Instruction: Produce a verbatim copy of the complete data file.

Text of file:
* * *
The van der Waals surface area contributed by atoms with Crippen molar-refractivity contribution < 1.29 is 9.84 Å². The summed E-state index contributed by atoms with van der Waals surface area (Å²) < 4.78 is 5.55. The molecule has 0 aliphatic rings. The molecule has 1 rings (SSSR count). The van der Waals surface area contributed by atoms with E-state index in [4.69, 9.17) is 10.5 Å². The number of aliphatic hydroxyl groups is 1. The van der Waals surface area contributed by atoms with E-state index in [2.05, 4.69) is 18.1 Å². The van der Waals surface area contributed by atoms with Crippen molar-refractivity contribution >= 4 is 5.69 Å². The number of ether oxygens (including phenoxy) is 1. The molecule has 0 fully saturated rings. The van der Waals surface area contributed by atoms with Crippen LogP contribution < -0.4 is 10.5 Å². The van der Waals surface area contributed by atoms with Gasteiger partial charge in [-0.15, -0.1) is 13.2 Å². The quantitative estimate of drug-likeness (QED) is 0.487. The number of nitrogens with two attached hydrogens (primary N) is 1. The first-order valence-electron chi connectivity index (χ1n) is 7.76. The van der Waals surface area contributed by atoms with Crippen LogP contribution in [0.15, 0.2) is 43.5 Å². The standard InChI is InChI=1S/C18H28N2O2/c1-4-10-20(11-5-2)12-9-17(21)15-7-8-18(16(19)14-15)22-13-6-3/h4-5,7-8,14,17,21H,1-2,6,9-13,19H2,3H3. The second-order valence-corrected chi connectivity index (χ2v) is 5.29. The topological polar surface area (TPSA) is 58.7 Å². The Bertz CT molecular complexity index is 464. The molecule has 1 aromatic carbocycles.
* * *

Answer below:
The van der Waals surface area contributed by atoms with Crippen molar-refractivity contribution < 1.29 is 9.84 Å². The summed E-state index contributed by atoms with van der Waals surface area (Å²) < 4.78 is 5.55. The molecule has 0 aliphatic rings. The molecule has 1 rings (SSSR count). The van der Waals surface area contributed by atoms with E-state index in [4.69, 9.17) is 10.5 Å². The number of aliphatic hydroxyl groups is 1. The van der Waals surface area contributed by atoms with E-state index in [2.05, 4.69) is 18.1 Å². The van der Waals surface area contributed by atoms with Crippen molar-refractivity contribution >= 4 is 5.69 Å². The number of ether oxygens (including phenoxy) is 1. The molecule has 0 fully saturated rings. The van der Waals surface area contributed by atoms with Crippen LogP contribution < -0.4 is 10.5 Å². The van der Waals surface area contributed by atoms with Gasteiger partial charge in [-0.15, -0.1) is 13.2 Å². The quantitative estimate of drug-likeness (QED) is 0.487. The number of nitrogens with two attached hydrogens (primary N) is 1. The first-order valence-electron chi connectivity index (χ1n) is 7.76. The van der Waals surface area contributed by atoms with Crippen LogP contribution in [0.15, 0.2) is 43.5 Å². The standard InChI is InChI=1S/C18H28N2O2/c1-4-10-20(11-5-2)12-9-17(21)15-7-8-18(16(19)14-15)22-13-6-3/h4-5,7-8,14,17,21H,1-2,6,9-13,19H2,3H3. The second-order valence-corrected chi connectivity index (χ2v) is 5.29. The topological polar surface area (TPSA) is 58.7 Å². The Bertz CT molecular complexity index is 464. The molecule has 1 aromatic carbocycles.